Australia-Japan Free Trade Agreement

History has been made yesterday when a free trade agreement with Japan was agreed to.

Following seven years of negotiations between our two countries the Japan-Australia Economic Partnership Agreement (JAPEA) has now been procured. The trade deal struck will improve prosperity between both nations.

Australian Prime Minister, Tony Abbott and his Japanese counterpart Shinzo Abe sat down and have settled on the major points on this agreement.

The following are some of the major changes that have struck under the proposed deal:
•    Beef: Currently there is a duty of 38.5 per cent  on all beef going into Japan. The tariff will reduce over 15 years, however the bulk of the savings will be seen in the first two years of the agreement.

o    The Frozen beef tariff will be cut to 19.5 per cent. This includes an 8 per cent reduction upon implementation and a further two per cent reduction in the second year of the agreement.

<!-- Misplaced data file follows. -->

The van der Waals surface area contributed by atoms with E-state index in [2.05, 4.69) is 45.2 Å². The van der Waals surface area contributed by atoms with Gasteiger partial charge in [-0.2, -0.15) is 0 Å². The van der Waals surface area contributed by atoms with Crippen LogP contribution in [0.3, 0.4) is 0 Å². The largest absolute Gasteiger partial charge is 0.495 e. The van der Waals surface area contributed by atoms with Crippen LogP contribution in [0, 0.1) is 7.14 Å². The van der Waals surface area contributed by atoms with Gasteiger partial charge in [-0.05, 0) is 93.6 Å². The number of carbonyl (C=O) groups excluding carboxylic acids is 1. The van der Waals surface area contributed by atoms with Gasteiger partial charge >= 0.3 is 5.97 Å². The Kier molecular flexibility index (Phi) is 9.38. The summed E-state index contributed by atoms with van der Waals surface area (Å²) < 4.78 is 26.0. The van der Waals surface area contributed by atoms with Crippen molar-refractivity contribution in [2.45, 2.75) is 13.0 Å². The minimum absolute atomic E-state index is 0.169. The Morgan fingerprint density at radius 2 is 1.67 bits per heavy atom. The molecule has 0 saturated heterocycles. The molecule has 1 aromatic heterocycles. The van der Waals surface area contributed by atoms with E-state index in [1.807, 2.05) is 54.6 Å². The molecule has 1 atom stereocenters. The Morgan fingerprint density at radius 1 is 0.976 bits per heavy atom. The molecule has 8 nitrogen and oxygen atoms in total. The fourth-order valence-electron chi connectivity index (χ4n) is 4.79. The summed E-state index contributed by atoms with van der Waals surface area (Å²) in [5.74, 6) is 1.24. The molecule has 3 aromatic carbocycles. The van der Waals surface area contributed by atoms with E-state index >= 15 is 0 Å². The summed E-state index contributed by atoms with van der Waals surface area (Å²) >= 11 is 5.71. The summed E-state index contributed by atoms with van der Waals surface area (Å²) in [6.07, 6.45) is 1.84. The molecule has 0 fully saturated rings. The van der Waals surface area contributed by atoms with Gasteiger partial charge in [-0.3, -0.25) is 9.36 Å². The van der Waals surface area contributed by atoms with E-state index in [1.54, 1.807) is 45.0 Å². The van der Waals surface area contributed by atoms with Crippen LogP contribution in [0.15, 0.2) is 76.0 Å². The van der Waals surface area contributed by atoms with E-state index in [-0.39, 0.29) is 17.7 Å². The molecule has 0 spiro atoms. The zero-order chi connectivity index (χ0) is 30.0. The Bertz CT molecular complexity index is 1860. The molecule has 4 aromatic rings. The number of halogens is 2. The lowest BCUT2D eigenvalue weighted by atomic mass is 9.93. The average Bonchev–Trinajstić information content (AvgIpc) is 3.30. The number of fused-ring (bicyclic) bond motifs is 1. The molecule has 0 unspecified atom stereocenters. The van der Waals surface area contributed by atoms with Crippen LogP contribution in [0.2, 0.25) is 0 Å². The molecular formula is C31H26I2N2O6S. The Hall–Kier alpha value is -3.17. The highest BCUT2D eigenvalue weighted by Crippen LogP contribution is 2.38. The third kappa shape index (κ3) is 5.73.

o    Fresh beef tariff will be cut to 23.5 per cent, including a 6 per cent cut on implementation

•    Seafood: Tariffs on shrimps and prawns, rock lobsters, abalone (fresh or preserved), oysters, crabs, yellowfin tuna, toothfish, sea urchins and fish oils and southern bluefin tuna will be completely eliminated.
•    Wine: Bottled, sparkling and bulk wine will gain from tariff elimination over seven years
•    Energy & mineral resources: Energy and mineral products account for almost 89 per cent of the value of Japan’s merchandise imports from Australia. All tariffs on energy and mineral products will be eliminated within ten years, most on entry into force of the agreement.
•    Imports – Cars: The five per cent tariff on Japanese made cars imported to Australia will be phased out in the first year for three quarters of imported cars with the remaining quarter dropping the tariff in three years’ time.

Mr Abe is due to formally sign the deal in July when he arrives into Australia, and will possibly come into effect later this year.

EES will keep you informed of the developments as they come to hand.

Source credits: & CCI International Trade Services
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